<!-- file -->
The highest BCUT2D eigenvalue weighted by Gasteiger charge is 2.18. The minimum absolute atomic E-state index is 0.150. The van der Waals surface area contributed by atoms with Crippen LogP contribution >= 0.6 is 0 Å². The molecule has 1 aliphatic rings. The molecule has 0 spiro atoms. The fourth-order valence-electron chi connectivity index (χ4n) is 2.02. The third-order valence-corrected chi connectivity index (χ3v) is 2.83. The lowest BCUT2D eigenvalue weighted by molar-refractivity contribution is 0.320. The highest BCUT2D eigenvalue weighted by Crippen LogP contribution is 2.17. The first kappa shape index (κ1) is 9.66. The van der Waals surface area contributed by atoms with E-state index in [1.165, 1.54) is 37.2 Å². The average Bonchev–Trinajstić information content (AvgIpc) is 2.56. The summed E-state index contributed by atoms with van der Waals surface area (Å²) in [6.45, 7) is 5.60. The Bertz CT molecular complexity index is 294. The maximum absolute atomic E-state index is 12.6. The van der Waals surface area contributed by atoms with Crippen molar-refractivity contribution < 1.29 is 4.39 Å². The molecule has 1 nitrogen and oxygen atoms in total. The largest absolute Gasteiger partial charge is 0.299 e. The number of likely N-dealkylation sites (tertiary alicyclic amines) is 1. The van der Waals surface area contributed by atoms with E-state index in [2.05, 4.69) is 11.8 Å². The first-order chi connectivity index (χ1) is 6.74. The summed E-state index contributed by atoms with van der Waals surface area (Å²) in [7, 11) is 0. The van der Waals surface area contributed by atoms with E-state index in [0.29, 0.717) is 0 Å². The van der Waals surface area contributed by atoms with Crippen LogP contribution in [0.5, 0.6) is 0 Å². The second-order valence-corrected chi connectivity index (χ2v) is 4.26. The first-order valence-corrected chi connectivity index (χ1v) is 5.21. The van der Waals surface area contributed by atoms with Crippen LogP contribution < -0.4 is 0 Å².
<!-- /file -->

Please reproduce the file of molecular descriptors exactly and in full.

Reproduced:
The highest BCUT2D eigenvalue weighted by Gasteiger charge is 2.18. The minimum absolute atomic E-state index is 0.150. The van der Waals surface area contributed by atoms with Crippen LogP contribution >= 0.6 is 0 Å². The molecule has 1 aliphatic rings. The molecule has 0 spiro atoms. The fourth-order valence-electron chi connectivity index (χ4n) is 2.02. The third-order valence-corrected chi connectivity index (χ3v) is 2.83. The lowest BCUT2D eigenvalue weighted by molar-refractivity contribution is 0.320. The highest BCUT2D eigenvalue weighted by Crippen LogP contribution is 2.17. The first kappa shape index (κ1) is 9.66. The van der Waals surface area contributed by atoms with E-state index in [1.165, 1.54) is 37.2 Å². The average Bonchev–Trinajstić information content (AvgIpc) is 2.56. The summed E-state index contributed by atoms with van der Waals surface area (Å²) in [6.45, 7) is 5.60. The Bertz CT molecular complexity index is 294. The maximum absolute atomic E-state index is 12.6. The van der Waals surface area contributed by atoms with Crippen molar-refractivity contribution < 1.29 is 4.39 Å². The molecule has 1 nitrogen and oxygen atoms in total. The largest absolute Gasteiger partial charge is 0.299 e. The number of likely N-dealkylation sites (tertiary alicyclic amines) is 1. The van der Waals surface area contributed by atoms with E-state index in [2.05, 4.69) is 11.8 Å². The first-order chi connectivity index (χ1) is 6.74. The summed E-state index contributed by atoms with van der Waals surface area (Å²) in [7, 11) is 0. The van der Waals surface area contributed by atoms with E-state index in [0.29, 0.717) is 0 Å². The van der Waals surface area contributed by atoms with Crippen LogP contribution in [0.5, 0.6) is 0 Å². The second-order valence-corrected chi connectivity index (χ2v) is 4.26. The first-order valence-corrected chi connectivity index (χ1v) is 5.21. The van der Waals surface area contributed by atoms with Crippen LogP contribution < -0.4 is 0 Å².